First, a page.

How Huck Works

How Huck Bolts Work

Huck bolts work differently to threaded bolt & nut, as they are installed via an industrial tool that provides a permanent solution. This makes them ideal when seeking a vibration resistant solution.?

Huck bolts consist of two pieces: a threaded pin and a collar made of slightly softer material.?Fit the Huck bolt pin in the pre-drilled hole. The pin diameter should match the hole size for a tight fit to prevent lateral movement that could weaken the joint.

Fit the Huck bolt collar on the side opposite from the pinhead. The collar fits over the pin and will form a strong, lasting joint when the collar is?swaged?together via an industrial tool, the tool presses the collar into the pin making the two-piece combo, one.?

In the initial stages of the installation process, the Huck gun engages & pulls on the pin, whilst the nose assembly is forced down the collar. Progressively the tool, swages the collar into the grooves of the harder steel pin. The pin and swaged collar are now combined ?to maximise metal-on-metal contact so, unlike a nut and bolt, it cannot work loose. The tensile strength of the Huck bolt is dictated by the number of grooves that are filled.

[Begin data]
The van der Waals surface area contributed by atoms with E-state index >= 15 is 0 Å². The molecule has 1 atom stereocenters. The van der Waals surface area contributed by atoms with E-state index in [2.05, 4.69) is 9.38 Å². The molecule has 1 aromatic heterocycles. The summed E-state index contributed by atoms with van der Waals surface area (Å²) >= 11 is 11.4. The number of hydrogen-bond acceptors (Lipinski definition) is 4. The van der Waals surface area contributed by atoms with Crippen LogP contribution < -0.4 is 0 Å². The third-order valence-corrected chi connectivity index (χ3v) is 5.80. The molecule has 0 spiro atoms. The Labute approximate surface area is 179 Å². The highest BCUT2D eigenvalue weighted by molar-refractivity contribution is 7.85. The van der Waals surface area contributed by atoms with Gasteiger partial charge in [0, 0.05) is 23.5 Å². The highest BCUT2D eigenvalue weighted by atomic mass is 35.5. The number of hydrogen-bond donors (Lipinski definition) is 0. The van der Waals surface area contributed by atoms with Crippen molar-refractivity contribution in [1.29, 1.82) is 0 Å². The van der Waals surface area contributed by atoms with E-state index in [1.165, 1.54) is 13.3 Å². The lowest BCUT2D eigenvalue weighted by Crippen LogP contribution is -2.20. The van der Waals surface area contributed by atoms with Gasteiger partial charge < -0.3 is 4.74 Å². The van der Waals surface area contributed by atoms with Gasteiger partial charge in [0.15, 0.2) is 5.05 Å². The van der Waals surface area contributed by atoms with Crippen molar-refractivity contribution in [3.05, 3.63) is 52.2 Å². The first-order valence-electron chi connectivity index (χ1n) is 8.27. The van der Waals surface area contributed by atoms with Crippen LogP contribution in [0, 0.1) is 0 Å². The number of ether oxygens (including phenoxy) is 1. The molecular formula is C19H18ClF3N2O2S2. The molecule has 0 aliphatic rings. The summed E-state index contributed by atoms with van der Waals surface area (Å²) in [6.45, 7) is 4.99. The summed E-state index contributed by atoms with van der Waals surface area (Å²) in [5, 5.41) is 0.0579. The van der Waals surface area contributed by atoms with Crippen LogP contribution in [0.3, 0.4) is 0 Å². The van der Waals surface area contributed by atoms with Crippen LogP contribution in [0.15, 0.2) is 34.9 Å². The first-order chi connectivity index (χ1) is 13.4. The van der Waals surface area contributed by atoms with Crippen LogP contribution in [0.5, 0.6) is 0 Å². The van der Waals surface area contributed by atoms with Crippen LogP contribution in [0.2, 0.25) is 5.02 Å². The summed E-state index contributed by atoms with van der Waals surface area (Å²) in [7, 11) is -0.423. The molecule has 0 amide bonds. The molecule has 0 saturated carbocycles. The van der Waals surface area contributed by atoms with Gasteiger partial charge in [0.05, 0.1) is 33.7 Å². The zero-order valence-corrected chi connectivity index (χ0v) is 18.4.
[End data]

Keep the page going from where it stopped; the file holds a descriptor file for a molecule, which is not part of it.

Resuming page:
How Huck Rivets Work

Huck structural rivets are installed differently to Huck bolts, however? the results are the same. A?permanent vibration resistant solution. With rivets the joining of materials is performed from only one side. The rivet's body (wider section of the rivet) is inserted through a drilled hole and the protruding pin tail is subsequently pulled up with a riveting gun. This process results in the compression & bulging of the body or the broadening of the shank. Both processes result in the rivet interlocking with the material?along with a portion of the pin tail.?

When the structural rivet is installed the blind side does one of the following.?

1. Compression & Bulging?

The sleeve of the fastener is compressed, causing it to fold & bulge to form a bulb against the material.?

2. Broadening of the Shank

Pulling on the pin tail causes the head of the pin to draw into the rivet body's shank. This? causes the shank (body) to broaden and lock itself against the parent material.